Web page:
HKS Authors

See citation below for complete author information.

Harvard University Distinguished Service Professor, Emeritus


Will China displace the United States as the world's leading power by the centenary of Communist rule in 2049? The outcome will depend on many unknowns including what the two countries do over the next three decades. US leaders are likely to rely on their mental maps of how the world works. The primary sources of their mental maps tend to come from historical analogies and from international relations theories. Both are highly imperfect representations of reality. Historical metaphors and analogies are rife in the debate over how to understand the current rise of China, but three are particularly salient: a Thucydides trap; a new Cold War; and 1914 sleepwalkers. This article discusses the merits and demerits of relying on each of these analogies in turn, and assesses the strengths and weaknesses of prior mental maps that guided US policy-makers during the post-Cold War era. Chinese elites expect to replace the US as the leading global power by 2049. How should the US respond? Two prevalent historical analogies are misleading: a Thucydides trap about power transition, and a new Cold War that ignores the three-dimensional nature of US–China interdependence. More promising is the cautionary narrative of sleepwalking into the First World War. A successful strategy must lay out conditions for a cooperative rivalry starting with a careful net assessment of power resources and the formulation of feasible goals.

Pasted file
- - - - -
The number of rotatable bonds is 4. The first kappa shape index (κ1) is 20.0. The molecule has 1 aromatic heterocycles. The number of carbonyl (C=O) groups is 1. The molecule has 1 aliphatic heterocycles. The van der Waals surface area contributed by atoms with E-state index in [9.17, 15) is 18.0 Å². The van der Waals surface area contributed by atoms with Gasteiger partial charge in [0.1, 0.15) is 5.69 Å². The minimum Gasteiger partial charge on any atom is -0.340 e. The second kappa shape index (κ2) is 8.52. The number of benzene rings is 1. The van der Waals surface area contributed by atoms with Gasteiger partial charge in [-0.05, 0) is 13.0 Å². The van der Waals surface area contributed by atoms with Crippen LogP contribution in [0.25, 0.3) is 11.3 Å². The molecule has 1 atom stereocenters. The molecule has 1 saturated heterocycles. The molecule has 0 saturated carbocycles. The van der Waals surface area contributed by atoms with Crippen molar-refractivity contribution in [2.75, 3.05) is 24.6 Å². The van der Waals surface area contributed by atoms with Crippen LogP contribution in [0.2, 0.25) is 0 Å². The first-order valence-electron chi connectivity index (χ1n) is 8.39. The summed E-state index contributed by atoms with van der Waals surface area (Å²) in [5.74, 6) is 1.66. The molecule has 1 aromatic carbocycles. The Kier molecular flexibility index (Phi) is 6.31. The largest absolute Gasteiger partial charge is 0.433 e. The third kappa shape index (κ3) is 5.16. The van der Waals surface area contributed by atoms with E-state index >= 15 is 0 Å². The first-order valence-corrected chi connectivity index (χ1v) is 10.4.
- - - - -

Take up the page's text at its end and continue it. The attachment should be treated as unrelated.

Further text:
Nye, Joseph S. Jr. "How not to deal with a rising China: a US perspective." International Affairs 98.5 (September 2022): 1635-1651.